The Largest Holdings shown are based on total account of the model portfolio. The Market Cap Breakdown shown is based on a representative account. The Sector Weights shown are based on equity composition of the model portfolio and exclude cash. The Sector Weights shown are based on the equity composition of the model portfolio and exclude cash. The representative account was chosen since, in our view, it is the account within the Composite that most closely reflects the portfolio management style of the strategy. Not every client’s account will have these exact characteristics. The actual characteristics with respect to any particular client account will vary based on a number of factors, including but not limited to: (i) the size of the account; (ii) investment restrictions applicable to the account, if any; and (iii) market exigencies at the time of investment. You should not assume that any of the securities transactions, sectors or holdings discussed in this report are or will be profitable, or that recommendations Aristotle Capital Management, LLC (Aristotle Capital) makes in the future will be profitable or equal the performance of the securities listed in this report. There is no assurance that any securities, sectors or industries discussed herein will be included in or excluded from an account’s portfolio. Aristotle Capital reserves the right to modify its current investment strategies and techniques based on changing market dynamics or client needs. This is not a recommendation to buy or sell a particular security. Recommendations made in the last 12 months are available upon request. Past performance is not indicative of future results. The Russell 1000 Value Index measures the performance of the large cap value segment of the U.S. equity universe. It includes those Russell 1000® Index companies with lower price-to-book ratios and lower expected growth values. The S&P 500® Index is the Standard & Poor’s Composite Index of 500 stocks and is a widely recognized, unmanaged index of common stock prices. The volatility (beta) of the Composite may be greater or less than that of the benchmark. It is not possible to invest directly in these indices. Composite and index returns reflect the reinvestment of income. Composite returns are presented gross and net of actual investment advisory fees. Returns are presented net of trading costs. Net returns reflect the additional deduction of management fees and are based on the actual account-level net returns. Dividends are recorded gross of withholding taxes. Dividend Yield is the ratio of a firm’s dividends each year relative to its share price. Active Share is a measure of the percentage of stock holdings in a manager’s portfolio that differ from the benchmark index. Turnover is calculated by taking either the total purchases or total sales of portfolio securities (whichever is less), over a particular period, and dividing it by the monthly average market value of the portfolio during that period. Weighted Average Market Capitalization is a dollar-value measurement of the size of companies in a portfolio or index. In such a weighting scheme, an average figure is derived from the market capitalizations of each company (their market prices multiplied by the number of shares outstanding) multiplied by their weights in the portfolio or index. Return on Equity is the amount of net income returned as a percentage of shareholders’ equity. Return on equity measures a corporation’s profitability by revealing how much profit a company generates with the money shareholders have invested. Upside Market Capture is a measure of the performance in up markets relative to the market itself. Downside Market Capture is a measure of the performance in down markets relative to the market itself. Annualized Alpha is a measure of risk-adjusted excess return over the style index. Tracking Error is the annualized standard deviation of the differences between the portfolio and index returns. R-Squared is a measure of how closely related the variance of the manager returns and the variance of the benchmark returns are. Beta is used to measure market risk. It is defined as the average relationship, over time, of the portfolio’s rate of return to the style index. Standard Deviation is a measure of risk or variability of returns over time. Higher deviation represents higher volatility. Information Ratio is a measure of returns above the benchmark (usually an index) relative to the volatility of those returns. Sharpe Ratio is a measure of the excess return over the risk-free rate relative to standard deviation to determine the reward per unit of risk.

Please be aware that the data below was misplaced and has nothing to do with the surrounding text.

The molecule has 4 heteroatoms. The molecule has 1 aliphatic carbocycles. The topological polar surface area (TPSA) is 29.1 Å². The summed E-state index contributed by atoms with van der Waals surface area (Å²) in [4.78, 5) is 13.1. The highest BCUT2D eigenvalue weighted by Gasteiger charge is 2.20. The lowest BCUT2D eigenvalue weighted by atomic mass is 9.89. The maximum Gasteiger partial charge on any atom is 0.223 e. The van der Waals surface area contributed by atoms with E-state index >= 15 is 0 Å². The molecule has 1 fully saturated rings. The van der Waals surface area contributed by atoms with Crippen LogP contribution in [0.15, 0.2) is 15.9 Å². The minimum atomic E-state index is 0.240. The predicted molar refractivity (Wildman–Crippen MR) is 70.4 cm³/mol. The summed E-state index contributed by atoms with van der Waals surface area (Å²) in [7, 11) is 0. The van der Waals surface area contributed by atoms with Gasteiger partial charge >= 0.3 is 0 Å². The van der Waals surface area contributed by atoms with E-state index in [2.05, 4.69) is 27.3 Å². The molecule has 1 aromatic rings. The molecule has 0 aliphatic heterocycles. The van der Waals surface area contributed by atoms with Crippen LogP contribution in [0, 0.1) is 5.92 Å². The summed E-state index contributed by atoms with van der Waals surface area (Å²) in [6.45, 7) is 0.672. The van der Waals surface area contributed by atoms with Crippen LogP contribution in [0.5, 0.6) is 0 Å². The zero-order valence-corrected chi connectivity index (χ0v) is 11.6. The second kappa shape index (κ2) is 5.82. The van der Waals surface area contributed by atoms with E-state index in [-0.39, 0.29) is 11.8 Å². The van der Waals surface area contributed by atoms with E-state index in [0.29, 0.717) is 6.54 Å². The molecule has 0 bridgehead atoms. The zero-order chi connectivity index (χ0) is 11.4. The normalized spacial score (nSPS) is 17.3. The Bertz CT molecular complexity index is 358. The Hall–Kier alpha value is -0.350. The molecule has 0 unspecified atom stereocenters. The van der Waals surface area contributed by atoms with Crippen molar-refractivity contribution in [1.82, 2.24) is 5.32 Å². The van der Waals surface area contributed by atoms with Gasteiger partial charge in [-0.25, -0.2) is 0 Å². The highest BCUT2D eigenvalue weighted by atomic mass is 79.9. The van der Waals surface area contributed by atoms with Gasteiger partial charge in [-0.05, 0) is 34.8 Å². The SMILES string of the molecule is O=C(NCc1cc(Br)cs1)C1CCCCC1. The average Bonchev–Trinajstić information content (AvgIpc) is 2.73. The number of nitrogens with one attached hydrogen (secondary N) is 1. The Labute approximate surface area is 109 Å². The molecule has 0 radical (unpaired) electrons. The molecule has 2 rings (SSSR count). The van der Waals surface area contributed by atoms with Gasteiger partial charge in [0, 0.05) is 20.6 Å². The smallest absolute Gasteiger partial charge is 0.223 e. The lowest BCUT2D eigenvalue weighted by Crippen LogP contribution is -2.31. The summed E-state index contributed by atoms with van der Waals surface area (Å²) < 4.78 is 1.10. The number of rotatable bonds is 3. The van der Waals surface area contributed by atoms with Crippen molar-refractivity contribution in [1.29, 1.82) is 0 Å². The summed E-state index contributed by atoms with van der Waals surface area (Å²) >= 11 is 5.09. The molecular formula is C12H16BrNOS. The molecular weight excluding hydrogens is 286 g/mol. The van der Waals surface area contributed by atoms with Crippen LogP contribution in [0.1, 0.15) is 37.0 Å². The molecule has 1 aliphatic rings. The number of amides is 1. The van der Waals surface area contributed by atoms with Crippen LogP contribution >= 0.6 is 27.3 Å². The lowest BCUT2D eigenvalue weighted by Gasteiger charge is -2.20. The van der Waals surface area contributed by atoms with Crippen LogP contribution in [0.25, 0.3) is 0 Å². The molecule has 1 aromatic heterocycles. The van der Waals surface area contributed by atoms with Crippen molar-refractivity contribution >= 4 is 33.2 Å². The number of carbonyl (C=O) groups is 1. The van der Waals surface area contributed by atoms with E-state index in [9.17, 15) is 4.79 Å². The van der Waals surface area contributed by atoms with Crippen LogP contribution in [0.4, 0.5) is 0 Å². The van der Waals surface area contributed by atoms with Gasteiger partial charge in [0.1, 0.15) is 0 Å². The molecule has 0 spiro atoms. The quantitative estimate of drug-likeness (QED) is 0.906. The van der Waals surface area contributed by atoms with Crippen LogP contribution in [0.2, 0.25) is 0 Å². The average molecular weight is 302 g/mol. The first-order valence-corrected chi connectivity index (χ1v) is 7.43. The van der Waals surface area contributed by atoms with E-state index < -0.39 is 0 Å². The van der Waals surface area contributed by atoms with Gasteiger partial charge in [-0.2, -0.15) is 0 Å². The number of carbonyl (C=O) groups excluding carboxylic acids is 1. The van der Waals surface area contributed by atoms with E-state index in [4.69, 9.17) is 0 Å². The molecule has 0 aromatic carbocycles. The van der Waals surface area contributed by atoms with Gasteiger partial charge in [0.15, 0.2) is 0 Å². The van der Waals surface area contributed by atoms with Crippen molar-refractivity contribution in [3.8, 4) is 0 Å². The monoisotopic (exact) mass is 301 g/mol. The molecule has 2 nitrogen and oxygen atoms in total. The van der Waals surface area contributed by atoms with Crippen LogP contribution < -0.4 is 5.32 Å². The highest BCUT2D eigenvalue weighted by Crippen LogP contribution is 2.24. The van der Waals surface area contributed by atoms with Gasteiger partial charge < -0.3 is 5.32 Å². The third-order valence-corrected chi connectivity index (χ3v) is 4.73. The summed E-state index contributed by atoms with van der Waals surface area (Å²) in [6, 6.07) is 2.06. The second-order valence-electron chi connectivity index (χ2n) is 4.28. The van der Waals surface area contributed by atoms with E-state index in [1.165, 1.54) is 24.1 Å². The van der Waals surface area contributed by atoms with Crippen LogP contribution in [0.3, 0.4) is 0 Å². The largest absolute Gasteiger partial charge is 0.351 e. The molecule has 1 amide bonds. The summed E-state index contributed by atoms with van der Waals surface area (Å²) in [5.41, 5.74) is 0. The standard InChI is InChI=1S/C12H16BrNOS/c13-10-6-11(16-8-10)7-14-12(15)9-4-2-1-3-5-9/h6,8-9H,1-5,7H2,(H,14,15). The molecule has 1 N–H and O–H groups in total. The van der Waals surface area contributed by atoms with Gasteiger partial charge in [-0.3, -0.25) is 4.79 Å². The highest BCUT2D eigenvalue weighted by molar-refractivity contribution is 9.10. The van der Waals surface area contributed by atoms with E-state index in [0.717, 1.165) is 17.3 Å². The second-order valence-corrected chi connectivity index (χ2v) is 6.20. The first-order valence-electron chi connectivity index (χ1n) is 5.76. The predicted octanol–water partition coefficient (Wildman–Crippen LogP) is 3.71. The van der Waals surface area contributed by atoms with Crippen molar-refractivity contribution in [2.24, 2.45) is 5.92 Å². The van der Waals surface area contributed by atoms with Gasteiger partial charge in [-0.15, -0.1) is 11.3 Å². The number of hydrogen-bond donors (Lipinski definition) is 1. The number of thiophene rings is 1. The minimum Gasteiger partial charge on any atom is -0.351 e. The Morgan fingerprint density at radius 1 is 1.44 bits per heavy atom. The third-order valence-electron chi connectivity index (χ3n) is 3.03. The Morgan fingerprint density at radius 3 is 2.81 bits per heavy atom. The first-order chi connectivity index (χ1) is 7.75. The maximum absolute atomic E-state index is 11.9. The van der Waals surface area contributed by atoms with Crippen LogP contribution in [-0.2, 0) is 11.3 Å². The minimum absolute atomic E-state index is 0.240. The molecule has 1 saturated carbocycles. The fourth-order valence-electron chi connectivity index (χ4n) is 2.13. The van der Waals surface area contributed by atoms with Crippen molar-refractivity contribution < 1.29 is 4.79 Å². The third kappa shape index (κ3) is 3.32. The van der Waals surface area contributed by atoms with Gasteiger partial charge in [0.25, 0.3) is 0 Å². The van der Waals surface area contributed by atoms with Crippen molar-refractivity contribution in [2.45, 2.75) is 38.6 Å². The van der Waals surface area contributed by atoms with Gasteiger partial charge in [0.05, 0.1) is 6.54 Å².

All investments carry a certain degree of risk, including the possible loss of principal. Investments are also subject to political, market, currency and regulatory risks or economic developments. International investments involve special risks that may in particular cause a loss in principal, including currency fluctuation, lower liquidity, different accounting methods and economic and political systems, and higher transaction costs. These risks typically are greater in emerging markets. Securities of small- and medium-sized companies tend to have a shorter history of operations, be more volatile and less liquid. Value stocks can perform differently from the market as a whole and other types of stocks. The material is provided for informational and/or educational purposes only and is not intended to be and should not be construed as investment, legal or tax advice and/or a legal opinion. Investors should consult their financial and tax adviser before making investments. The opinions referenced are as of the date of publication, may be modified due to changes in the market or economic conditions, and may not necessarily come to pass. Information and data presented has been developed internally and/or obtained from sources believed to be reliable. Aristotle Capital does not guarantee the accuracy, adequacy or completeness of such information.

Aristotle Capital Management, LLC is an independent investment adviser registered under the Investment Advisers Act of 1940, as amended. Registration does not imply a certain level of skill or training. More information about Aristotle Capital, including our investment strategies, fees and objectives, can be found in our Form ADV Part 2, which is available upon request. ACM-2403-103